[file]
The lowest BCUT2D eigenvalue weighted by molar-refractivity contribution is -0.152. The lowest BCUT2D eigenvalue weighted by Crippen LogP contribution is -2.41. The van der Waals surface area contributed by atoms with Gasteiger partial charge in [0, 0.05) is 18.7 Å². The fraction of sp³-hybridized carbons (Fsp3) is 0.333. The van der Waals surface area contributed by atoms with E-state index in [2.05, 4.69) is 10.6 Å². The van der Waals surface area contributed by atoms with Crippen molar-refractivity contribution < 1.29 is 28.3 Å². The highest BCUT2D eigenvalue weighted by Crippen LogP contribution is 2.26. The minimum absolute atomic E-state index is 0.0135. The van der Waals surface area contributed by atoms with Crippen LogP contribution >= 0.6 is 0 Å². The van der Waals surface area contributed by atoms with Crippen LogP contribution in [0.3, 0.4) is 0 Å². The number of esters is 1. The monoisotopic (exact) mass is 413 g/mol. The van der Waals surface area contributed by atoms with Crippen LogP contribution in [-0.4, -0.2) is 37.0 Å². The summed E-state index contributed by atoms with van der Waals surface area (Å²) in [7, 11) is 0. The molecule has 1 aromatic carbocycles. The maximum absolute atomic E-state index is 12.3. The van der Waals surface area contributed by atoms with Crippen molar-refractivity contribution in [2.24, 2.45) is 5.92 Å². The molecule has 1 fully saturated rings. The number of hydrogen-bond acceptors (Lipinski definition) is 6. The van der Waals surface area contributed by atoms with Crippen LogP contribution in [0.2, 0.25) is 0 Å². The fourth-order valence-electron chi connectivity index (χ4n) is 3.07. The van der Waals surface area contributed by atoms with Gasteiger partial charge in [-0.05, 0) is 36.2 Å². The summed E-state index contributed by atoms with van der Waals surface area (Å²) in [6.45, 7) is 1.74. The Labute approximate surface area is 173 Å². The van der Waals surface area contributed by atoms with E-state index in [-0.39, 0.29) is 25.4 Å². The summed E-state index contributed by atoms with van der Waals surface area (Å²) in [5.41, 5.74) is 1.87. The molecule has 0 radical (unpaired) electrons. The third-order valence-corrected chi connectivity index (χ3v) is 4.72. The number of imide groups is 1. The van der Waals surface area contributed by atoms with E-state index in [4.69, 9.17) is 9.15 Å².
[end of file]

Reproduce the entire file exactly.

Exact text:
The lowest BCUT2D eigenvalue weighted by molar-refractivity contribution is -0.152. The lowest BCUT2D eigenvalue weighted by Crippen LogP contribution is -2.41. The van der Waals surface area contributed by atoms with Gasteiger partial charge in [0, 0.05) is 18.7 Å². The fraction of sp³-hybridized carbons (Fsp3) is 0.333. The van der Waals surface area contributed by atoms with E-state index in [2.05, 4.69) is 10.6 Å². The van der Waals surface area contributed by atoms with Crippen molar-refractivity contribution < 1.29 is 28.3 Å². The highest BCUT2D eigenvalue weighted by Crippen LogP contribution is 2.26. The minimum absolute atomic E-state index is 0.0135. The van der Waals surface area contributed by atoms with Crippen LogP contribution >= 0.6 is 0 Å². The van der Waals surface area contributed by atoms with Crippen LogP contribution in [0.3, 0.4) is 0 Å². The number of esters is 1. The monoisotopic (exact) mass is 413 g/mol. The van der Waals surface area contributed by atoms with Crippen LogP contribution in [-0.4, -0.2) is 37.0 Å². The summed E-state index contributed by atoms with van der Waals surface area (Å²) in [7, 11) is 0. The molecule has 1 aromatic carbocycles. The maximum absolute atomic E-state index is 12.3. The van der Waals surface area contributed by atoms with Crippen molar-refractivity contribution in [2.24, 2.45) is 5.92 Å². The molecule has 1 fully saturated rings. The number of hydrogen-bond acceptors (Lipinski definition) is 6. The van der Waals surface area contributed by atoms with Crippen LogP contribution in [0.2, 0.25) is 0 Å². The fourth-order valence-electron chi connectivity index (χ4n) is 3.07. The van der Waals surface area contributed by atoms with Gasteiger partial charge in [-0.05, 0) is 36.2 Å². The summed E-state index contributed by atoms with van der Waals surface area (Å²) in [6.45, 7) is 1.74. The Labute approximate surface area is 173 Å². The van der Waals surface area contributed by atoms with E-state index in [-0.39, 0.29) is 25.4 Å². The summed E-state index contributed by atoms with van der Waals surface area (Å²) in [5.41, 5.74) is 1.87. The molecule has 0 radical (unpaired) electrons. The third-order valence-corrected chi connectivity index (χ3v) is 4.72. The number of imide groups is 1. The van der Waals surface area contributed by atoms with E-state index in [4.69, 9.17) is 9.15 Å².